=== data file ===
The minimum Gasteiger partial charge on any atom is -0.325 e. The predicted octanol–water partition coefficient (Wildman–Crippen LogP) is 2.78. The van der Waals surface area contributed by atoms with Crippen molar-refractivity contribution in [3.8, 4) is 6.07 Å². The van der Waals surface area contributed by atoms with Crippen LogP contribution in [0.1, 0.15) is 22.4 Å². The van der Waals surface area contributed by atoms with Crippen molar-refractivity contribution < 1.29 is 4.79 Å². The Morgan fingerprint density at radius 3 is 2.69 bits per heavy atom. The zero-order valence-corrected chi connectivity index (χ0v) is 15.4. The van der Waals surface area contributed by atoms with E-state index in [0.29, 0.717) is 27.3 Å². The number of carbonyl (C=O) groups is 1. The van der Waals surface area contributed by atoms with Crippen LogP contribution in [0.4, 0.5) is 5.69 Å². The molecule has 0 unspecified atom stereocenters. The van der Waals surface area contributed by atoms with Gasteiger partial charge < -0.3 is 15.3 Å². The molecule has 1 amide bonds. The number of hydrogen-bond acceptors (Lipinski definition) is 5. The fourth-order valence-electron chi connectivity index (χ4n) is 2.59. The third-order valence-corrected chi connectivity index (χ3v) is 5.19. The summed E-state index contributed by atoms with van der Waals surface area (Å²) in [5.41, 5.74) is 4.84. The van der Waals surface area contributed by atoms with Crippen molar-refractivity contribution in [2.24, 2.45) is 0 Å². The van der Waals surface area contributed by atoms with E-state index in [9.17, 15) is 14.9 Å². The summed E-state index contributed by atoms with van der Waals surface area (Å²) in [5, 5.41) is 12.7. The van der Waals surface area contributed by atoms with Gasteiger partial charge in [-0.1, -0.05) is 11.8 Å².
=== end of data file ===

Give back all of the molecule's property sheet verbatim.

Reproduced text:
The minimum Gasteiger partial charge on any atom is -0.325 e. The predicted octanol–water partition coefficient (Wildman–Crippen LogP) is 2.78. The van der Waals surface area contributed by atoms with Crippen molar-refractivity contribution in [3.8, 4) is 6.07 Å². The van der Waals surface area contributed by atoms with Crippen LogP contribution in [0.1, 0.15) is 22.4 Å². The van der Waals surface area contributed by atoms with Crippen molar-refractivity contribution < 1.29 is 4.79 Å². The Morgan fingerprint density at radius 3 is 2.69 bits per heavy atom. The zero-order valence-corrected chi connectivity index (χ0v) is 15.4. The van der Waals surface area contributed by atoms with E-state index in [0.29, 0.717) is 27.3 Å². The number of carbonyl (C=O) groups is 1. The van der Waals surface area contributed by atoms with Crippen LogP contribution in [0.4, 0.5) is 5.69 Å². The molecule has 0 unspecified atom stereocenters. The van der Waals surface area contributed by atoms with Gasteiger partial charge < -0.3 is 15.3 Å². The molecule has 1 amide bonds. The number of hydrogen-bond acceptors (Lipinski definition) is 5. The fourth-order valence-electron chi connectivity index (χ4n) is 2.59. The third-order valence-corrected chi connectivity index (χ3v) is 5.19. The summed E-state index contributed by atoms with van der Waals surface area (Å²) in [5.41, 5.74) is 4.84. The van der Waals surface area contributed by atoms with Crippen molar-refractivity contribution in [2.24, 2.45) is 0 Å². The van der Waals surface area contributed by atoms with E-state index in [9.17, 15) is 14.9 Å². The summed E-state index contributed by atoms with van der Waals surface area (Å²) in [5, 5.41) is 12.7. The van der Waals surface area contributed by atoms with Gasteiger partial charge in [-0.1, -0.05) is 11.8 Å².